Proposed Canadian Drug Pricing Rules Delayed by Feds and Battered by Courts 

February 28, 2022
By Noel Courage and Nyrie Israelian

In late December 2021, a postponement of the amended Patented Medicines Regulations was announced until July 1, 2022. This was the fourth time that the federal government delayed the implementation date of the rules. This marks two years of delays, with little public transparency about implementation or further amendment, causing consternation among drug industry observers that important drug pricing issues were being left in indefinite limbo. 

In the meantime, the Federal Court of Canada and Quebec courts have both held that portions of the new rules will not make it past the limbo stick, because they go beyond permitted federal jurisdiction.  This article will focus on the very recent Quebec Court of Appeal decision, and explain it in relation to the draft rules and the Federal Court case. 

Background on the PMPRB

The PMPRB is a federal, independent, quasi-judicial body with the mandate of ensuring that prices for patented medicines sold in Canada are not excessive. The PMPRB has jurisdiction to review price of any patented medicines, as long as a Canadian patent is in force that has the slenderest thread of connection to the medicine. The Regulations, together with the Patent Act, provide the PMPRB with the framework to limit the price of patented medicines. The PMPRB Guidelines outline the mechanisms through which the PMPRB will administer the Regulations, and how patentees should comply with the filing requirements.

The existence of a patent is key for the federal government to be able to take jurisdiction over medicine pricing.  The federal government cannot regulate all medicine prices because that would be outside its constitutional jurisdiction and encroach on provincial matters.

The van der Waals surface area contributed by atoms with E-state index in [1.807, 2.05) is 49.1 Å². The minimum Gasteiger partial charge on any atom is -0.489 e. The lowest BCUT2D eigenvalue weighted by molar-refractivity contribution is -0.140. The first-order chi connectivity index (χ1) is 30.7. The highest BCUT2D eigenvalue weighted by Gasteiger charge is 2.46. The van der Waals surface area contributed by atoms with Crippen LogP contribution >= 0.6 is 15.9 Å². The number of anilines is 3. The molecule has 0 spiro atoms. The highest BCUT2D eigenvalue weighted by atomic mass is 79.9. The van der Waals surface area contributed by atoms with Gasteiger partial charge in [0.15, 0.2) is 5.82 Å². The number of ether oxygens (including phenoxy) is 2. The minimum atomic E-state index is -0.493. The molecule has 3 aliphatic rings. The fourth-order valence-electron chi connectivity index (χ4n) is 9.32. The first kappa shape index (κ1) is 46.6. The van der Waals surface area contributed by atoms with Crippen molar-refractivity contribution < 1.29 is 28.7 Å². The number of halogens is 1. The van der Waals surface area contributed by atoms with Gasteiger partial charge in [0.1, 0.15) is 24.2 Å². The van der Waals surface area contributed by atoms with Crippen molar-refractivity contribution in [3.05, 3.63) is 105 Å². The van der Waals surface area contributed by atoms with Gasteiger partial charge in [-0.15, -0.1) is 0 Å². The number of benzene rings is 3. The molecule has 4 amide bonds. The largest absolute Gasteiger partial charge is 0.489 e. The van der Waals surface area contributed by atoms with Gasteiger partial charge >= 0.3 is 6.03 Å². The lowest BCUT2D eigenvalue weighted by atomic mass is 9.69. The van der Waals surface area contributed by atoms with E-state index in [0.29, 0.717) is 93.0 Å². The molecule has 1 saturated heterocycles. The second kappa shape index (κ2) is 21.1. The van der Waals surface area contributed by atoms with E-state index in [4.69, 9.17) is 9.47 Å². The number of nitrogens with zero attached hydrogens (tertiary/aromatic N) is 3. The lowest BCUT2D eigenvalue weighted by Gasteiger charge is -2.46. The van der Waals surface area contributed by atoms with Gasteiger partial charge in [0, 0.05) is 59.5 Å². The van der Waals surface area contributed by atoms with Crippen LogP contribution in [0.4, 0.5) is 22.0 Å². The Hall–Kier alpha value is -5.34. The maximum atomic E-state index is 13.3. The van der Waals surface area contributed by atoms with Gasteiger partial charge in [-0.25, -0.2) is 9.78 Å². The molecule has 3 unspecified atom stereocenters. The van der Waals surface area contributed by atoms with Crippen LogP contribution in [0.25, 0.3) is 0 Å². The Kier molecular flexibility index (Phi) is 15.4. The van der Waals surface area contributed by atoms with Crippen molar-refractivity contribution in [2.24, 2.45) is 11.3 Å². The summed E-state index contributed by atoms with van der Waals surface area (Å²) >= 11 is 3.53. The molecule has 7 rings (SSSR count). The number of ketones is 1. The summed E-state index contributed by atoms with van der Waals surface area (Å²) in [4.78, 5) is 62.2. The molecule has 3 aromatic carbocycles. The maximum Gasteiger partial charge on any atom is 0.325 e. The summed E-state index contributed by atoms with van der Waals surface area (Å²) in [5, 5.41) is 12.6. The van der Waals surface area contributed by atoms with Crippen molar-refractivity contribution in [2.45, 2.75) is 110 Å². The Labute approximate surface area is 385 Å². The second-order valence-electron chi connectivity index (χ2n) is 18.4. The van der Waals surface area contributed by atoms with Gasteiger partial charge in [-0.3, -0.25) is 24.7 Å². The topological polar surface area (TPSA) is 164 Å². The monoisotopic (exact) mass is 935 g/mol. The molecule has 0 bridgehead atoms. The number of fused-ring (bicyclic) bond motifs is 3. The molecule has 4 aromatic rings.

The Draft Amendments

For the first time in more than 30 years, the Regulations were to be substantially updated.  There are three elements to the amended Regulations: new price regulatory factors, changes in reporting requirements, and an updated schedule of comparator countries.[1]

The Delay

The amended Regulations were published on August 21, 2019, after three years of extensive consultations, study and review.  On November 21, 2019, the PMPRB published the first draft set of new Guidelines, intended to operationalize the amended Regulations. The original implementation date was July 1st, 2020.

The amended Regulations have been highly contentious among stakeholders and the public. A combination of fierce opposition from industry and special interest groups, as well as the COVID-19 pandemic, have factored into this series of delays.  The federal government may have also been keeping an eye on the Quebec and Federal court decisions under appeal, after parts of the regulations were found ultra vires (i.e., beyond the federal government’s constitutional rule-making authority). 

Implementation was first delayed to January 1, 2021. A year-long consultation on changes to the PMPRPB’s Guidelines culminated on October 23, 2020, with the publication of the final version of the PMPRB Guidelines to support the new Regulations. Implementation was subsequently delayed to July 1, 2021, and then to January 1, 2022.

On December 23, 2021, implementation was delayed for the fourth time, to July 1, 2022. Health Canada cited the global impact of COVID-19 and its variants, and that the delay would provide additional time for the impacted stakeholders to continue to focus their efforts on responding to the pandemic. Further, the delay would allow the Government to further engage stakeholders on the application of these amendments within the changing pharmaceutical landscape.

The Quebec Court of Appeal Decision

The new draft rules were recently dealt a blow by the Quebec Court of Appeal in Merck Canada inc et al v. Canada.[2]  Below is an analysis of the decision on key sections of the rules.   

  1. Updated schedule of comparator countries

A key part of the PMPRB rules has always involved comparison of the Canadian price to prices in a set of other countries.  The plan to revise the comparator countries was upheld as valid

Prior to the amendments, the comparator countries (known as the PMPRB7) were the US, UK, France, Germany, Switzerland, Italy and Sweden. The draft Regulations were amended to include countries considered to have similar consumer protection priorities, economic wealth and marketed medicines as Canada. Countries that did not have policy measures in place to constrain free-market pricing (such as the US) were removed, and countries with similar economic standing and market characteristics to Canada were included. The new schedule of eleven comparator countries (the “PMPRB11”) are Australia, Belgium, France, Germany, Italy, Japan, the Netherlands, Norway, Spain, Sweden and the United Kingdom.